When Uganda’s President signed an anti-gay bill into law earlier this year, Ottawa rightly expressed outrage. The law – punishing “aggravated homosexuality” with life in prison – was called “abhorrent” by Foreign Affairs Minister John Baird. Canada now proudly touts its work on this issue as part of its “principled position” on human rights. Ottawa has also reportedly even funnelled money to opponents of the law inside Uganda.
These admirable efforts make all the more incomprehensible a recent decision to deny visitor visas to 10 Ugandan activists invited to attend a conference on gay rights at the University of Toronto. The Canadian government worries the Ugandans will try to claim political asylum if they are allowed into the country. So, visas denied.
It’s a hypocritical decision. These Ugandan activists work on the front lines, trying to protect their communities from appalling treatment at the hand of the state. Canada’s decision to refuse them visas undermines them, not to mention Ottawa’s efforts to defend the rights of homosexual people around the world.
A few thoughts:
– an official at a Canadian visa office is not always a Canadian who is aware of Charter Rights and Freedoms, such as Section 15, the right to be free from discrimination.- in many cases, the visa officer making these decisions can be a local staff member who lives in the area. They are locals hired by the Canadian government to carry out the work of the Canadian government.
– in effect, the decision maker can have biases, assumptions and preconceived notions when assessing an application.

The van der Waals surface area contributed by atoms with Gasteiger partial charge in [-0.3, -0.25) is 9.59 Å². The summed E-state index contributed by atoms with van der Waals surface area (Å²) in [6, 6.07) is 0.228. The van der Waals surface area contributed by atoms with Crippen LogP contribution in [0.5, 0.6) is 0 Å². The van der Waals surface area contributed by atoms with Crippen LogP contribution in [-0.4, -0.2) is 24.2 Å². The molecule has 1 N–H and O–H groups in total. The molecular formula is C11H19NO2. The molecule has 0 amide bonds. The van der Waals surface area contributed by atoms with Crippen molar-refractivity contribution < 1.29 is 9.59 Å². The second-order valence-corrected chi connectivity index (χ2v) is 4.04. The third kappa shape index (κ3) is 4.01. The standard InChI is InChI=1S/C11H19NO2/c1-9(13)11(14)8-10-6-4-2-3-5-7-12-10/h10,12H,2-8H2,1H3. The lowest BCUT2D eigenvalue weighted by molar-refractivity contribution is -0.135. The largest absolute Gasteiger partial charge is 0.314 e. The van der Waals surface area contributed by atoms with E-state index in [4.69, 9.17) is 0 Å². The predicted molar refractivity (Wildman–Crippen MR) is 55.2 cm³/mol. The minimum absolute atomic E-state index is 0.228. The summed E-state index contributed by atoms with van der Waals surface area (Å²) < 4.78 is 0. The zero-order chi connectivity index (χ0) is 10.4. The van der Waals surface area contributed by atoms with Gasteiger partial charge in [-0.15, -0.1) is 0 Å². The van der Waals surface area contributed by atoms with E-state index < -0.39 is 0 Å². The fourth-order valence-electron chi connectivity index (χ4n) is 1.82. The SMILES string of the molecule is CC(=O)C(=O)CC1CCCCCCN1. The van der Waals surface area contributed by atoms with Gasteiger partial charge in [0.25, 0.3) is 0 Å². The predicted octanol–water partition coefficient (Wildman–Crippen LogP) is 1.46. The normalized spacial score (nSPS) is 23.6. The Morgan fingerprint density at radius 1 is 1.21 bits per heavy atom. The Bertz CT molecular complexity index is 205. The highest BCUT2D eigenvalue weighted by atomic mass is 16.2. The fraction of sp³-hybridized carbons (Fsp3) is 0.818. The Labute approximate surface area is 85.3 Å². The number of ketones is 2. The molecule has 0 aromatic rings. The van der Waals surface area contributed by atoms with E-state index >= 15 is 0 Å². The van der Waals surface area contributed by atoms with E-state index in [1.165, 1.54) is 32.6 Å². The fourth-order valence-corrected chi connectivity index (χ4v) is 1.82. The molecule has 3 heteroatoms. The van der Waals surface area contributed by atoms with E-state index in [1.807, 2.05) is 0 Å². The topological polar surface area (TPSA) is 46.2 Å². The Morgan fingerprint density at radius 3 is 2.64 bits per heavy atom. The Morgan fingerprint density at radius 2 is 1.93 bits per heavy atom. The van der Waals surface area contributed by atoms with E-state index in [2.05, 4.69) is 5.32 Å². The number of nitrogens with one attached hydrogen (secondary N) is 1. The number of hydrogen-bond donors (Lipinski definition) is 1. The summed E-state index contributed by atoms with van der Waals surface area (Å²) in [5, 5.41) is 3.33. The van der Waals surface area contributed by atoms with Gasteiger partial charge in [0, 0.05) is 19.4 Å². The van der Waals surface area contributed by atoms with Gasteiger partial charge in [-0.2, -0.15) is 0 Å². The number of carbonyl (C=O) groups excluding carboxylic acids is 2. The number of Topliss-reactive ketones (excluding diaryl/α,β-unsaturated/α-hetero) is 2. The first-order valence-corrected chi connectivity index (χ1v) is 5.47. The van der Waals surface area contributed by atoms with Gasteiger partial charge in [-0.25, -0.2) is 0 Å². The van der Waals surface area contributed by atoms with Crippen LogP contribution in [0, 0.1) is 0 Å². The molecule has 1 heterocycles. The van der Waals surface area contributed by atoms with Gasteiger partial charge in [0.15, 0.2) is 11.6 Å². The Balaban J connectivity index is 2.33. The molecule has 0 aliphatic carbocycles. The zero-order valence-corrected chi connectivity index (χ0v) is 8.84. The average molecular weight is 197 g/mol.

– when an official refers to treating everyone equally, such treatment can result in discrimination; what is key is to recognize an applicant’s circumstances in order to deliver an equitable decision.
– Toronto is world-renowned for its annual Pride Day celebration, which has a huge, positive impact on the economy
– to deny entry to those who support human rights contradicts some of the objectives of our Immigration and Refugee Protection Act:
Refugee Act3.(1) Objectives – immigration – The objectives of this Act with respect to immigration are
(a) to permit Canada to pursue the maximum social, cultural and economic benefits of immigration;
(b) to enrich and strengthen the social and cultural fabric of Canadian society, while respecting the federal, bilingual and multi-cultural character of Canada;
(b.1) to support and assist the development of minority official languages communities in Canada;
(c) to support the development of a strong and prosperous Canadian economy, to which the benefits of immigration are shared across all regions of Canada;
(d) to see that families are reunited in Canada;
(e) to promote the successful integration of permanent residents intoCanada, while recognizing that integration involves mutual obligations for new immigrants and Canadian society;
(f) to support, by means of consistent standards and prompt processing, the attainment of immigration goals established by the Government of Canada in consultation with the provinces;
(g) to facilitate the entry of visitors, students and temporary workers for purposes such as trade, commerce, tourism, international understanding and cultural, educational and scientific activities;
(h) to protect public health and safety and to maintain the security of Canadian society;
(i) to promote international justice and security by fostering respect for human rights and by denying access to Canadian territory to persons who are criminals or security risks; and
(j) to work in cooperation with the provinces to secure better recognition of the foreign credentials of permanent residents and their more rapid integration into society.
Visas Should Be Granted
In my opinion, the refusal of the Ugandan applicants contradict (a), (b), (c), (h), and (i).
Karen Kwan Anderson is an immigration lawyer with Pace Immigration, an immigration law firm in Toronto, Canada.